- Contact information for all members of a person’s support system and when to contact each one of them
Crisis management strategies usually address general potential issues rather than specific scenarios since clients rarely know what might trigger them.
How Does a Crisis Management Strategy Reduce the Risk of Relapse?
A crisis does not have to be something huge or life-altering to affect a person’s recovery and mental health. Sometimes, a crisis is a small moment that feels unmanageable to someone in recovery. For example, partners may have a small argument over something inconsequential, and the emotional reaction might cause someone with an anxiety-related co-occurring disorder to catastrophize and feel unable to cope. In those moments, having a plan in place and knowing how to react reduces the risk of relapse or self-harm.
How Does West Coast Recovery Centers Help People Prepare for Long-Term Sobriety?
Long-term sobriety requires sustainable and realistic goals. West Coast Recovery Centers helps people prepare for long-term recovery by ensuring they understand the challenges they may face and how to overcome them in the moment. The clinical team uses psychotherapy, peer support, alternative holistic therapies, and other methods to help clients feel confident in their ability to move forward in their recovery. Coping with co-occurring disorders is more manageable when people successfully manage their health and well-being.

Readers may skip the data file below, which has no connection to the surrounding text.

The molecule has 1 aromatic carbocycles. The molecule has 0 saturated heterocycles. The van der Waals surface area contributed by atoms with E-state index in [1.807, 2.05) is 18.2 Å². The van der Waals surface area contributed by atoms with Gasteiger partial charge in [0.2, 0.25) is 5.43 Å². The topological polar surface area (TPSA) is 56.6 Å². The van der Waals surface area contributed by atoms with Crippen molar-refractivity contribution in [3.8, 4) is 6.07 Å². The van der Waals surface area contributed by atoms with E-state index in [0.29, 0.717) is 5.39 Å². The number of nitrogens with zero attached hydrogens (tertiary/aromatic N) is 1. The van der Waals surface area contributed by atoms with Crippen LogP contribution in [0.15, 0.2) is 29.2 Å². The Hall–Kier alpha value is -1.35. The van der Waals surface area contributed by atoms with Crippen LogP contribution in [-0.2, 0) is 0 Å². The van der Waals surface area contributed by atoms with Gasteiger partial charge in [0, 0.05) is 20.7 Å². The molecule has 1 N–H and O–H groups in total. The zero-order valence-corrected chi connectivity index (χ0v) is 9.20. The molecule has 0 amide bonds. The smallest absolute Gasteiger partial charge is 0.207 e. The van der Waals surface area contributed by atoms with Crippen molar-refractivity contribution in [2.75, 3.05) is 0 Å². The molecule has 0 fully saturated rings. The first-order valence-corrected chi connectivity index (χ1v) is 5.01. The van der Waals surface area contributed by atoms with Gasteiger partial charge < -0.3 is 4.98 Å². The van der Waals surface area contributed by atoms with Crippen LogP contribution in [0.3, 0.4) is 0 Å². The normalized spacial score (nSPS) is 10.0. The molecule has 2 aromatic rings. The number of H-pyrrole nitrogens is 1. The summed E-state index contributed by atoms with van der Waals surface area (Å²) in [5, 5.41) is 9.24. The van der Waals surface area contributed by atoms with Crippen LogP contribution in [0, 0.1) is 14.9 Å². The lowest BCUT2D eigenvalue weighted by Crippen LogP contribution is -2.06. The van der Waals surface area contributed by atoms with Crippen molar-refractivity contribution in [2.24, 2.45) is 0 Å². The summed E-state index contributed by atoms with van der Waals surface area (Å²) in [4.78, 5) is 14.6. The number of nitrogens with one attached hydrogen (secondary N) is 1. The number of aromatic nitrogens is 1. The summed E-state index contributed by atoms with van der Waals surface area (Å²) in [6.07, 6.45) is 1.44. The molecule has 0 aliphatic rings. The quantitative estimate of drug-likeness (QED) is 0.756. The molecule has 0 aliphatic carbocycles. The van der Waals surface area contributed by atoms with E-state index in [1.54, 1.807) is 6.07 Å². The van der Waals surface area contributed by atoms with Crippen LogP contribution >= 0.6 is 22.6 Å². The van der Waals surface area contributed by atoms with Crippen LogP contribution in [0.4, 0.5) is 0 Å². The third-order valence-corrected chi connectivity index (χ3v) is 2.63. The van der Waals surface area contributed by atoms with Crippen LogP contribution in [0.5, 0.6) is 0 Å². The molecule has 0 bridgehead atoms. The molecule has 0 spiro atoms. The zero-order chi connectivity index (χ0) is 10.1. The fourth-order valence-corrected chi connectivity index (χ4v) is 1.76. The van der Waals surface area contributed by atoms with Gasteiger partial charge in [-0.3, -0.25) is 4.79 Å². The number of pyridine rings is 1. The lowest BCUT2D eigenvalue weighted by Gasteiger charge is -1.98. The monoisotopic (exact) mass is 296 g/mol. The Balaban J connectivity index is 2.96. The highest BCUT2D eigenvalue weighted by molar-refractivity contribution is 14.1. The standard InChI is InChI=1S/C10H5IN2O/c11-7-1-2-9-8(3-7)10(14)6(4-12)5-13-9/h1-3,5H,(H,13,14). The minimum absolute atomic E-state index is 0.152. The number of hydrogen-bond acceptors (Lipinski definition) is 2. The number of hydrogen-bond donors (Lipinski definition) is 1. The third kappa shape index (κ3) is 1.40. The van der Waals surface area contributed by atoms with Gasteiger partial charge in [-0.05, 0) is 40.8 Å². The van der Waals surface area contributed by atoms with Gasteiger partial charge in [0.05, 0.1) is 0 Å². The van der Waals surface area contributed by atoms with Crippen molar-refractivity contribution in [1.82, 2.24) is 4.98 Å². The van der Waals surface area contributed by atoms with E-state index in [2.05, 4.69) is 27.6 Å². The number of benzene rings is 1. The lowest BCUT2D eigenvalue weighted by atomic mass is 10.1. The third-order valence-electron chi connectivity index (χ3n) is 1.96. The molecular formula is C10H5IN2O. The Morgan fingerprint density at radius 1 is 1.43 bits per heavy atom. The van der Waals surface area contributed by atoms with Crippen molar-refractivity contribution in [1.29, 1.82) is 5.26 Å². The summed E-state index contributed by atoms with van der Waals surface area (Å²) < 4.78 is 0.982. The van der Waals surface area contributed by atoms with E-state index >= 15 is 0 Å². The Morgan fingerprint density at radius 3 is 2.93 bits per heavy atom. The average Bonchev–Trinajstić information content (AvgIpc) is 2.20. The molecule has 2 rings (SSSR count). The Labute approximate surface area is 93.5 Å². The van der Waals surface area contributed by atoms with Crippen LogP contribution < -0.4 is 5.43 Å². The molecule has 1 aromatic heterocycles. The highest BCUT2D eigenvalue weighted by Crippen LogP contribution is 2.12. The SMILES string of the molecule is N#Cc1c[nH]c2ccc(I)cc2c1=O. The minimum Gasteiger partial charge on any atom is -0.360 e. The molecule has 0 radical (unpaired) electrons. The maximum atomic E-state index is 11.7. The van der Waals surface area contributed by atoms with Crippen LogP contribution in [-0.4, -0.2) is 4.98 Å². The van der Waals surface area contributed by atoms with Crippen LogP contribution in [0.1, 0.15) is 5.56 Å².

Gaining Confidence During Treatment and Aftercare
Clients diagnosed with multiple co-occurring disorders often have low self-esteem and self-confidence. Creating a plan to manage symptoms and reduce stress makes it easier for clients to feel comfortable with their ability to manage their condition.
Clients often gain confidence during treatment and aftercare by doing the following:
- Confiding in their care team, peers, and family
- Playing an active role in their own recovery
- Collaborating closely with the care team to identify potential problems and find solutions
- Overcoming challenges in early recovery
West Coast Recovery Centers provides clients with the tools they need to feel more secure in managing SUD and meeting recovery goals. The personalized treatment plans address any co-occurring or underlying issues they encounter during rehabilitation.
Individuals with substance use disorder (SUD) and co-occurring mental health disorders often find coping with everyday stressors or significant life changes more challenging. People in recovery may feel overwhelmed by their symptoms or situations outside their control. Creating a crisis management strategy during treatment makes coping with challenging moments during ongoing recovery easier. The dedicated care team at West Coast Recovery Centers provides clients with the tools they need to create a comprehensive crisis management strategy that covers a wide range of potential scenarios. To learn more about our programs and how we can help you heal from SUD, call our office today at (760) 492-6509. The clinical team can help you successfully recover from mental health disorders and SUD.